Phytoestrogens May Not Prevent Breast Cancer

Study Shows Reduction in Breast Cancer Risk Not Seen Even if Started at Early Age

From the WebMD Archives

Feb. 4, 2003 -- You may have heard that diets rich in soy that contain phytoestrogen help protect against breast cancer. Now, new research from The Netherlands indicates that diets containing phytoestrogens typically found in Western diets do not show a protective effect.

Researchers studied the association between the consumption of plant-based compounds that have estrogen-like activity, known as phytoestrogens, and breast cancer risk in a study involving more than 15,000 middle-aged and elderly Dutch women.

The main sources of phytoestrogens in the women's diets -- as is the case for most women in the U.S. -- were not soy and flaxseed, but grains, fruit, nuts, and seeds. And like most people eating primarily Western diets, the overall consumption of phytoestrogens was low.

Breast cancer risk among women eating diets containing the highest amounts of these phytoestrogens was similar to those eating lower amounts. The findings are published in the latest issue of the American Journal of Clinical Nutrition.

Studies Contradict

Most previous studies examining the role of dietary phytoestrogens in breast cancer have focused on soy. Soy researcher Marc Cline, PhD, tells WebMD that the evidence to date remains more than a little contradictory.

Population-based studies seem to overwhelmingly support a protective role for soy phytoestrogens. American women have a breast cancer risk that is as much as six times higher than women who live in Asian countries, where diets rich in soy phytoestrogens are commonly eaten. When Asian women immigrate to the U.S. and adopt more Western diets, they develop a higher risk of breast cancers.

"These are the studies that got people excited about soy," Cline tells WebMD. "But there are a lot of other factors, in addition to diet, that can explain this difference, Asian women typically consume fewer calories overall, they begin to menstruate later in life, they exercise more, eat more vegetables and are thinner than women living in the West."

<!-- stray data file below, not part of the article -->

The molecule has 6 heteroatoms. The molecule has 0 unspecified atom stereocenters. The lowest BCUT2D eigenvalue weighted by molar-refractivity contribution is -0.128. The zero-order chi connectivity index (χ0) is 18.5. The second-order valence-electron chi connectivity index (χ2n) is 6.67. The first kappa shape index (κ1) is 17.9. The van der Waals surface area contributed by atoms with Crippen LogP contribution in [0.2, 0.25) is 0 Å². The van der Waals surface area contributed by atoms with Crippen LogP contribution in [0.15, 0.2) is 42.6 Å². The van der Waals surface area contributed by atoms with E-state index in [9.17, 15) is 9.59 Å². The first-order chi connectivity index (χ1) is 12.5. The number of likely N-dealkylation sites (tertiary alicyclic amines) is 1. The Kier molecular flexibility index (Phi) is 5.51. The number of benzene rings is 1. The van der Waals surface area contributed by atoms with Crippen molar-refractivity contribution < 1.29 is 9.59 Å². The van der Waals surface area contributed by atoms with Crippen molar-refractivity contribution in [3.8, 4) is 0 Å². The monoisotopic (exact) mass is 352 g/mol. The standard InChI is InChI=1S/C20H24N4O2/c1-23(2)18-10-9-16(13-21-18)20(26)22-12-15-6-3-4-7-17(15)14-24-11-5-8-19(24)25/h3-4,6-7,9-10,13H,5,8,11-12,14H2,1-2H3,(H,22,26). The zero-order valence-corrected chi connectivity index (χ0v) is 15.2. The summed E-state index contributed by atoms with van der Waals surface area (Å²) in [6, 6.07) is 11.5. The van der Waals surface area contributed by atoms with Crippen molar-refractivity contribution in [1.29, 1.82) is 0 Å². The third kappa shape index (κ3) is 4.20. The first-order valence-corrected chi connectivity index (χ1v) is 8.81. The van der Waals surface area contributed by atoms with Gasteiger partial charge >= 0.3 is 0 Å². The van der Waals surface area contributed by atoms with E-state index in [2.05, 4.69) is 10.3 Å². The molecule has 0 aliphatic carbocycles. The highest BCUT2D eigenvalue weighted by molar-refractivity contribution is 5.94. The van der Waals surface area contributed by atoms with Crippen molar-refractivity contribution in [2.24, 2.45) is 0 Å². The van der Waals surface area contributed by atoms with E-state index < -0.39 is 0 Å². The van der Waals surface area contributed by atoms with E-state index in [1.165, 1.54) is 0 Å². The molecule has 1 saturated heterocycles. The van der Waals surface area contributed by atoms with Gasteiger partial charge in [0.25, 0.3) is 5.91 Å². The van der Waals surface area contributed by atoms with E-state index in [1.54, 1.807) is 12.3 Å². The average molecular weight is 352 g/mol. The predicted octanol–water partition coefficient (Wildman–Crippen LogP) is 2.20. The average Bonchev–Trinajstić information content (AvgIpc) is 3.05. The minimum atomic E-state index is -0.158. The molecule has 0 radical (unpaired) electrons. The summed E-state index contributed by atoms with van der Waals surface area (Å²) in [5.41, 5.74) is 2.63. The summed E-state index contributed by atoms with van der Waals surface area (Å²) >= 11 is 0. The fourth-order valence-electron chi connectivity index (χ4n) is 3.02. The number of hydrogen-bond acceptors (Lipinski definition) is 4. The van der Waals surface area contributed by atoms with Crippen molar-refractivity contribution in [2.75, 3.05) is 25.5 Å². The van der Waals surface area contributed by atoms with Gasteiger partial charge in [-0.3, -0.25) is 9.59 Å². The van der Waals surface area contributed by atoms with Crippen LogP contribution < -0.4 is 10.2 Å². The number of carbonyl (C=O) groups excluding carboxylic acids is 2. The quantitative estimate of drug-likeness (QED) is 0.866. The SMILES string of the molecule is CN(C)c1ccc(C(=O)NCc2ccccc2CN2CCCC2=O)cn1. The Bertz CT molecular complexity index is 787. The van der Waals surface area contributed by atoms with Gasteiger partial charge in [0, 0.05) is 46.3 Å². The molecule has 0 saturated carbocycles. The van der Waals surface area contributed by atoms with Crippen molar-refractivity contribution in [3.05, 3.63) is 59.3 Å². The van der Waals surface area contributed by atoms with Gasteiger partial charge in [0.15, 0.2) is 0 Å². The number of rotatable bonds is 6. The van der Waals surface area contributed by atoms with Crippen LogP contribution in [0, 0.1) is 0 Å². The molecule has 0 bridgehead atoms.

Studies directly measuring the impact of soy consumption on breast cancer risk show a "weak protective effect", with women who eat soy throughout life and starting at an early age appearing to derive the most benefit, Cline says.


Dietary Soy Intake May Also Promote Tumors

But animal studies show that for women with a history of breast cancer or who are at high risk for the disease, dietary soy may actually promote tumor growth.

Epidemiologist Regina G. Ziegler, PhD, says it is understandable that women are confused about soy and other plant-derived foods that have compounds that act similar to estrogen. In an editorial published with the Dutch study, the National Cancer Institute researcher concluded that the research, to date, does not support the need for women in the U.S. to increase their dietary phytoestrogen intake to the level consumed by women in Asia.

"There is a lot of inconsistency in the literature," she tells WebMD. "My personal belief is that telling women with a history of breast cancer or who are at high risk to take soy supplements or eat large amounts of soy is imprudent. On the other hand, I don't think the message should be that they shouldn't eat soy at all. We just don't know enough to say."

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SOURCES: Keinan-Boker et al., American Journal of Clinical Nutrition, 2004; vol 79: pp 282-288. Regina G. Ziegler, PhD, Epidemiology and Biostatistics program, division of cancer epidemiology and genetics, National Cancer Institute. Marc Cline, PhD, DVM, Soy Research Group, Wake Forest University School of Medicine, Winston-Salem, N.C.
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